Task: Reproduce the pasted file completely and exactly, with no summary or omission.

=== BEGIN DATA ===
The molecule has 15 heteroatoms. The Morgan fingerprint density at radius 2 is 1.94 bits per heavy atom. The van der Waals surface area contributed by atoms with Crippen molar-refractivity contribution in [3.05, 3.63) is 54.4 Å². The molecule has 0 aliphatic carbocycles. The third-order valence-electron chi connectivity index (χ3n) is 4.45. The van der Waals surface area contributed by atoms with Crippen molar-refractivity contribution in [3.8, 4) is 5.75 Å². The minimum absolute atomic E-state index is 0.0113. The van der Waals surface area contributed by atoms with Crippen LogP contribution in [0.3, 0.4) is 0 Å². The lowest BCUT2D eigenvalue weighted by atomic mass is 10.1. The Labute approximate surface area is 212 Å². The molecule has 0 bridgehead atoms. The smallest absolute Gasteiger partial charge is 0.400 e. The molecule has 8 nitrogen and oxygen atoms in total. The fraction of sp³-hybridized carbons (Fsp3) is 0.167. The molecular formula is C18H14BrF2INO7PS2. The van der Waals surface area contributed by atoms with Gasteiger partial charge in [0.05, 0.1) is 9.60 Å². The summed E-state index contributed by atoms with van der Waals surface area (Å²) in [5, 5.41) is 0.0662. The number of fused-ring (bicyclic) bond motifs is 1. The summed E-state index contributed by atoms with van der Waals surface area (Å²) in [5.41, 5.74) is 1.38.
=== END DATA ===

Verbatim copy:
The molecule has 15 heteroatoms. The Morgan fingerprint density at radius 2 is 1.94 bits per heavy atom. The van der Waals surface area contributed by atoms with Crippen molar-refractivity contribution in [3.05, 3.63) is 54.4 Å². The molecule has 0 aliphatic carbocycles. The third-order valence-electron chi connectivity index (χ3n) is 4.45. The van der Waals surface area contributed by atoms with Crippen molar-refractivity contribution in [3.8, 4) is 5.75 Å². The minimum absolute atomic E-state index is 0.0113. The van der Waals surface area contributed by atoms with Crippen LogP contribution in [0.3, 0.4) is 0 Å². The lowest BCUT2D eigenvalue weighted by atomic mass is 10.1. The Labute approximate surface area is 212 Å². The molecule has 0 bridgehead atoms. The smallest absolute Gasteiger partial charge is 0.400 e. The molecule has 8 nitrogen and oxygen atoms in total. The fraction of sp³-hybridized carbons (Fsp3) is 0.167. The molecular formula is C18H14BrF2INO7PS2. The van der Waals surface area contributed by atoms with Gasteiger partial charge in [0.05, 0.1) is 9.60 Å². The summed E-state index contributed by atoms with van der Waals surface area (Å²) in [5, 5.41) is 0.0662. The number of fused-ring (bicyclic) bond motifs is 1. The summed E-state index contributed by atoms with van der Waals surface area (Å²) in [5.41, 5.74) is 1.38.